The page linked below gives links to specific legislation on pesticides. The left (expandable) menu offers sub-details for pesticides +  other categories as mentioned in 1st link above -

 

http://77.245.87.41/...US/Default.aspx

 

The MRL (maximum residue levels) sub-topic eventually yields a pdf attached below with lists of food categories (inc.fruit/vegs) vs specific controlled chemical MRLs.

 

The compilation program is on-going via Annexes 1-7. As I understand, the scope of the choice of  controlled chemicals is risk-based.

 

The 2 chemical names N-phenylbenzamide / benzanilide  seem totally absent from a pdf search.

 

Attached File  en_Reg839_2008.pdf   800.65KB   4 downloads

 

PS - note that the 2nd URL above gives links to 2 databases. Neither link yielded a database for me.

 

PPS - I presume that it is also possible that the chemical of interest may occur within other categories, eg "contaminants".

 

P3S - it is unclear to me as to the consequence of a "random" detection of a ("suspicious"?) chemical residue not in any of  the various official list(s) of regulated items. Maybe there is a caveat added somewhere in the "fine" print.

 

I suggest that if you have no evidence that the residues of an insecticide X are associated with a specified tolerance, the operative MRL be (provisionally) set at zero (ie not detectable). This is the Precautionary Principle.

 

 

 

 

 

 

 

.


Kind Regards,

 

Charles.C


#8 xugang

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Posted 10 November 2016 - 06:35 AM

Hi xugang,

 

Below is from a little searching on the net regarding EC legislation.

 

This EC summary addresses the general topic of food safety with respect to chemicals -

 

http://ec.europa.eu/...mical_safety_en

 

The legislation applied seems to primarily derive from Regulation(EC) No396/2005.

 

The page linked below gives links to specific legislation on pesticides. The left (expandable) menu offers sub-details for pesticides +  other categories as mentioned in 1st link above -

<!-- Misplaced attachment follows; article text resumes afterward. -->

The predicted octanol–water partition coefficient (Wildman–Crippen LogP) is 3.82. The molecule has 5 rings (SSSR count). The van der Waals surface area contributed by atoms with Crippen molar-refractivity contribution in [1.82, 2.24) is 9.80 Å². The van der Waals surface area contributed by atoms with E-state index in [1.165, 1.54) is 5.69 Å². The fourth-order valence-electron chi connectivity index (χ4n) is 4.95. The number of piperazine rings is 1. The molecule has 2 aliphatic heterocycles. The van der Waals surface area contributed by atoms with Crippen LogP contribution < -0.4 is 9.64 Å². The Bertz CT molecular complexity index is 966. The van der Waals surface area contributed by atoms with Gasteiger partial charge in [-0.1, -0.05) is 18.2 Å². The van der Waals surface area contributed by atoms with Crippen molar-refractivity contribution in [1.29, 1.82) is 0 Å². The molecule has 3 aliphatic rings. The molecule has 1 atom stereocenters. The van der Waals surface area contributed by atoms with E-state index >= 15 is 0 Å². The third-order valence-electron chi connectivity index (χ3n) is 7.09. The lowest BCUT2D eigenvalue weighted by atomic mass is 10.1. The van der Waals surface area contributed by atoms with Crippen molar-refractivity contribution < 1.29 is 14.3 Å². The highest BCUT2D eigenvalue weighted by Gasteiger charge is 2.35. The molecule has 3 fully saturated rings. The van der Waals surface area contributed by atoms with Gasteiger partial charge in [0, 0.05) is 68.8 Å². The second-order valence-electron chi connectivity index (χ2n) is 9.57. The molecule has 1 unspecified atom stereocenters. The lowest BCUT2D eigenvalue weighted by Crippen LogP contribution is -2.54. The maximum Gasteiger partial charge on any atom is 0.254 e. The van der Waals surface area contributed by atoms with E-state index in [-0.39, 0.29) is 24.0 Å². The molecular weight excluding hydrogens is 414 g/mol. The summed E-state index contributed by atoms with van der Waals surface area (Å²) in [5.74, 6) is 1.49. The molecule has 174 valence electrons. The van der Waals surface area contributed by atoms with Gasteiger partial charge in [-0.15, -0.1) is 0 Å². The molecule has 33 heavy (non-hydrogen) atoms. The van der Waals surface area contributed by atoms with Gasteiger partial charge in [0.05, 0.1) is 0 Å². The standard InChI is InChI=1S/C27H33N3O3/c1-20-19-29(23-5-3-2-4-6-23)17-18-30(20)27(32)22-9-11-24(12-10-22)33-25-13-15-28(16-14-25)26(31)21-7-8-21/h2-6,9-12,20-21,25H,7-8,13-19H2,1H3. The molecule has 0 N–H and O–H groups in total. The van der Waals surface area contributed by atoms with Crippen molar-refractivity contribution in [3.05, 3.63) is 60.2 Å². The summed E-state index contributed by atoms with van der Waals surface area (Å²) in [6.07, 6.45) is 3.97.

http://77.245.87.41/...US/Default.aspx

 

The MRL (maximum residue levels) sub-topic eventually yields a pdf attached below with lists of food categories (inc.fruit/vegs) vs specific controlled chemical MRLs.

 

The compilation program is on-going via Annexes 1-7. As I understand, the scope of the choice of  controlled chemicals is risk-based.

 

The 2 chemical names N-phenylbenzamide / benzanilide  seem totally absent from a pdf search.

 

attachicon.gifen_Reg839_2008.pdf

 

PS - note that the 2nd URL above gives links to 2 databases. Neither link yielded a database for me.

 

PPS - I presume that it is also possible that the chemical of interest may occur within other categories, eg "contaminants".

 

P3S - it is unclear to me as to the consequence of a "random" detection of a ("suspicious"?) chemical residue not in any of  the various official list(s) of regulated items. Maybe there is a caveat added somewhere in the "fine" print.

 

I suggest that if you have no evidence that the residues of an insecticide X are associated with a specified tolerance, the operative MRL be (provisionally) set at zero (ie not detectable). This is the Precautionary Principle.

 

 

 

 

 

 

 

.

Hi Charels,

 

THANK YOU so so much for your kind help.

 

Best Regards,

 

Xugang